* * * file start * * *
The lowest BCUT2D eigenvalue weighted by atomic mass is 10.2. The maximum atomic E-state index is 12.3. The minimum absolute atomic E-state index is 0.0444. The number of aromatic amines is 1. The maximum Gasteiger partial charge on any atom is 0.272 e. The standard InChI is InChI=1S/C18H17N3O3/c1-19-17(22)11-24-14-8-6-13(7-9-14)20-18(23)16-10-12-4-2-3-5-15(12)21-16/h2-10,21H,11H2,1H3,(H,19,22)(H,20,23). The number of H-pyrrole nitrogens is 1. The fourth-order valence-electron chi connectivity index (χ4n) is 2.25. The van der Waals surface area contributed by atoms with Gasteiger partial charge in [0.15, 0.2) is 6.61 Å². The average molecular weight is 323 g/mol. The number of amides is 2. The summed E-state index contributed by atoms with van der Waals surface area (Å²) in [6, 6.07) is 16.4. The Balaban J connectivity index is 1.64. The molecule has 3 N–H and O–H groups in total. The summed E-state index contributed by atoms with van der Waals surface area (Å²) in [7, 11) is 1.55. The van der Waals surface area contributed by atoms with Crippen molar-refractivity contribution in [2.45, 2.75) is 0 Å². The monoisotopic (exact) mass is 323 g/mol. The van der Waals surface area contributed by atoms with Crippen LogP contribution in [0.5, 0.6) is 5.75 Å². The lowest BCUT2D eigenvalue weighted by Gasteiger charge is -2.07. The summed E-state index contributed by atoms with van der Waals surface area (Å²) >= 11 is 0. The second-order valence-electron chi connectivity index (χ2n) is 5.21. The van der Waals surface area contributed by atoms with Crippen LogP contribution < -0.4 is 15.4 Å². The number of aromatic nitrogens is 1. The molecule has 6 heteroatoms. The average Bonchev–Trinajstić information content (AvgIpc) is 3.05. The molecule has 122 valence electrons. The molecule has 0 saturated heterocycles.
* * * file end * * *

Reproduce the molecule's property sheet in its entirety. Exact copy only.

The lowest BCUT2D eigenvalue weighted by atomic mass is 10.2. The maximum atomic E-state index is 12.3. The minimum absolute atomic E-state index is 0.0444. The number of aromatic amines is 1. The maximum Gasteiger partial charge on any atom is 0.272 e. The standard InChI is InChI=1S/C18H17N3O3/c1-19-17(22)11-24-14-8-6-13(7-9-14)20-18(23)16-10-12-4-2-3-5-15(12)21-16/h2-10,21H,11H2,1H3,(H,19,22)(H,20,23). The number of H-pyrrole nitrogens is 1. The fourth-order valence-electron chi connectivity index (χ4n) is 2.25. The van der Waals surface area contributed by atoms with Gasteiger partial charge in [0.15, 0.2) is 6.61 Å². The average molecular weight is 323 g/mol. The number of amides is 2. The summed E-state index contributed by atoms with van der Waals surface area (Å²) in [6, 6.07) is 16.4. The Balaban J connectivity index is 1.64. The molecule has 3 N–H and O–H groups in total. The summed E-state index contributed by atoms with van der Waals surface area (Å²) in [7, 11) is 1.55. The van der Waals surface area contributed by atoms with Crippen molar-refractivity contribution in [2.45, 2.75) is 0 Å². The monoisotopic (exact) mass is 323 g/mol. The van der Waals surface area contributed by atoms with Crippen LogP contribution in [0.5, 0.6) is 5.75 Å². The lowest BCUT2D eigenvalue weighted by Gasteiger charge is -2.07. The summed E-state index contributed by atoms with van der Waals surface area (Å²) >= 11 is 0. The second-order valence-electron chi connectivity index (χ2n) is 5.21. The van der Waals surface area contributed by atoms with Crippen LogP contribution < -0.4 is 15.4 Å². The number of aromatic nitrogens is 1. The molecule has 6 heteroatoms. The average Bonchev–Trinajstić information content (AvgIpc) is 3.05. The molecule has 122 valence electrons. The molecule has 0 saturated heterocycles.